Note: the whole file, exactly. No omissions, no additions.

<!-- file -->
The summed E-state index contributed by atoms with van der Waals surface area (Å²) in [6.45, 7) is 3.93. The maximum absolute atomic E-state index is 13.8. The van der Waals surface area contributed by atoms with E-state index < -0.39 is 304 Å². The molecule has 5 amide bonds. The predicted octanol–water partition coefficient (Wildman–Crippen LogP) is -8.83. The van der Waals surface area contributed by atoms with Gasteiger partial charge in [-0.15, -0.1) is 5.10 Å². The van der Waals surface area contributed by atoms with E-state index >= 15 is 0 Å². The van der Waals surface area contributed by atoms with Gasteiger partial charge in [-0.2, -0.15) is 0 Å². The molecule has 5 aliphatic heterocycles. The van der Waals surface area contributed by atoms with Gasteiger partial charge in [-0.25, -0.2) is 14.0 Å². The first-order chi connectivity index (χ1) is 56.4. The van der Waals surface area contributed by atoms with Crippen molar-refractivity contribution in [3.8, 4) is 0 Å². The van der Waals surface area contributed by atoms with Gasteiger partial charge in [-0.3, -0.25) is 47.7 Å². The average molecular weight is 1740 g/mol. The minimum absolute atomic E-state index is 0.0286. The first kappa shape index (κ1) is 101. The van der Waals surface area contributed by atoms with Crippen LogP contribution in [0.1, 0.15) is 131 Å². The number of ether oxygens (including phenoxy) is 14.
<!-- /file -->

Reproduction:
The summed E-state index contributed by atoms with van der Waals surface area (Å²) in [6.45, 7) is 3.93. The maximum absolute atomic E-state index is 13.8. The van der Waals surface area contributed by atoms with E-state index < -0.39 is 304 Å². The molecule has 5 amide bonds. The predicted octanol–water partition coefficient (Wildman–Crippen LogP) is -8.83. The van der Waals surface area contributed by atoms with Gasteiger partial charge in [-0.15, -0.1) is 5.10 Å². The van der Waals surface area contributed by atoms with E-state index >= 15 is 0 Å². The van der Waals surface area contributed by atoms with Gasteiger partial charge in [-0.2, -0.15) is 0 Å². The molecule has 5 aliphatic heterocycles. The van der Waals surface area contributed by atoms with Gasteiger partial charge in [-0.25, -0.2) is 14.0 Å². The first-order chi connectivity index (χ1) is 56.4. The van der Waals surface area contributed by atoms with Crippen molar-refractivity contribution in [3.8, 4) is 0 Å². The van der Waals surface area contributed by atoms with Gasteiger partial charge in [-0.3, -0.25) is 47.7 Å². The average molecular weight is 1740 g/mol. The minimum absolute atomic E-state index is 0.0286. The first kappa shape index (κ1) is 101. The van der Waals surface area contributed by atoms with Crippen LogP contribution in [0.1, 0.15) is 131 Å². The number of ether oxygens (including phenoxy) is 14.